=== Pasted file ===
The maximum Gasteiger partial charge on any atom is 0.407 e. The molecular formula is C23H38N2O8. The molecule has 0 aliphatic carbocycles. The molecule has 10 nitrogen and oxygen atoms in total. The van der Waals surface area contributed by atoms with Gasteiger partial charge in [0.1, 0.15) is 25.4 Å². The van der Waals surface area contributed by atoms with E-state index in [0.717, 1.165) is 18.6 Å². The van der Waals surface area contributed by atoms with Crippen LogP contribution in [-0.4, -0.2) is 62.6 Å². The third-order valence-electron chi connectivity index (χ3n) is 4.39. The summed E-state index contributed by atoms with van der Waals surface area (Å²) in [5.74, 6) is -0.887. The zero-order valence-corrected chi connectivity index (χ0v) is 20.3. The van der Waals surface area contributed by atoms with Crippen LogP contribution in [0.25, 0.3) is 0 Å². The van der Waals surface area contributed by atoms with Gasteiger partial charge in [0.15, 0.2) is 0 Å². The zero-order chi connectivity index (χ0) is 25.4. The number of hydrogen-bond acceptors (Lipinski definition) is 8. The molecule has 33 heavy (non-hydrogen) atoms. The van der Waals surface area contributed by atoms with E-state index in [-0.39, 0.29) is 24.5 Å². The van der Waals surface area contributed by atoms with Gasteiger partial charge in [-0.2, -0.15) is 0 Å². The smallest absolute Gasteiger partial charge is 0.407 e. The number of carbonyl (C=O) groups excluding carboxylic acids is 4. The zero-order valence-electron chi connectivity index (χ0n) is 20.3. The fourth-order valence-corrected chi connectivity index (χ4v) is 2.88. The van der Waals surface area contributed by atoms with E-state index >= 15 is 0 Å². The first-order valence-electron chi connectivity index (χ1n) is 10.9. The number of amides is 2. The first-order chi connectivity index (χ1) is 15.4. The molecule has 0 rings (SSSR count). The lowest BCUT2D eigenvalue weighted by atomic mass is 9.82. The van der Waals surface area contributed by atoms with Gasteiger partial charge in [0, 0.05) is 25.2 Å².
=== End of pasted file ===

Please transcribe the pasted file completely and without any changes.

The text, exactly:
The maximum Gasteiger partial charge on any atom is 0.407 e. The molecular formula is C23H38N2O8. The molecule has 0 aliphatic carbocycles. The molecule has 10 nitrogen and oxygen atoms in total. The van der Waals surface area contributed by atoms with Gasteiger partial charge in [0.1, 0.15) is 25.4 Å². The van der Waals surface area contributed by atoms with E-state index in [0.717, 1.165) is 18.6 Å². The van der Waals surface area contributed by atoms with Crippen LogP contribution in [-0.4, -0.2) is 62.6 Å². The third-order valence-electron chi connectivity index (χ3n) is 4.39. The summed E-state index contributed by atoms with van der Waals surface area (Å²) in [5.74, 6) is -0.887. The zero-order valence-corrected chi connectivity index (χ0v) is 20.3. The van der Waals surface area contributed by atoms with Crippen LogP contribution in [0.25, 0.3) is 0 Å². The van der Waals surface area contributed by atoms with Gasteiger partial charge in [0.15, 0.2) is 0 Å². The zero-order chi connectivity index (χ0) is 25.4. The number of hydrogen-bond acceptors (Lipinski definition) is 8. The molecule has 33 heavy (non-hydrogen) atoms. The van der Waals surface area contributed by atoms with E-state index in [-0.39, 0.29) is 24.5 Å². The van der Waals surface area contributed by atoms with Gasteiger partial charge in [-0.2, -0.15) is 0 Å². The smallest absolute Gasteiger partial charge is 0.407 e. The number of carbonyl (C=O) groups excluding carboxylic acids is 4. The zero-order valence-electron chi connectivity index (χ0n) is 20.3. The fourth-order valence-corrected chi connectivity index (χ4v) is 2.88. The van der Waals surface area contributed by atoms with E-state index >= 15 is 0 Å². The first-order valence-electron chi connectivity index (χ1n) is 10.9. The number of amides is 2. The first-order chi connectivity index (χ1) is 15.4. The molecule has 0 rings (SSSR count). The lowest BCUT2D eigenvalue weighted by atomic mass is 9.82. The van der Waals surface area contributed by atoms with Gasteiger partial charge in [0, 0.05) is 25.2 Å².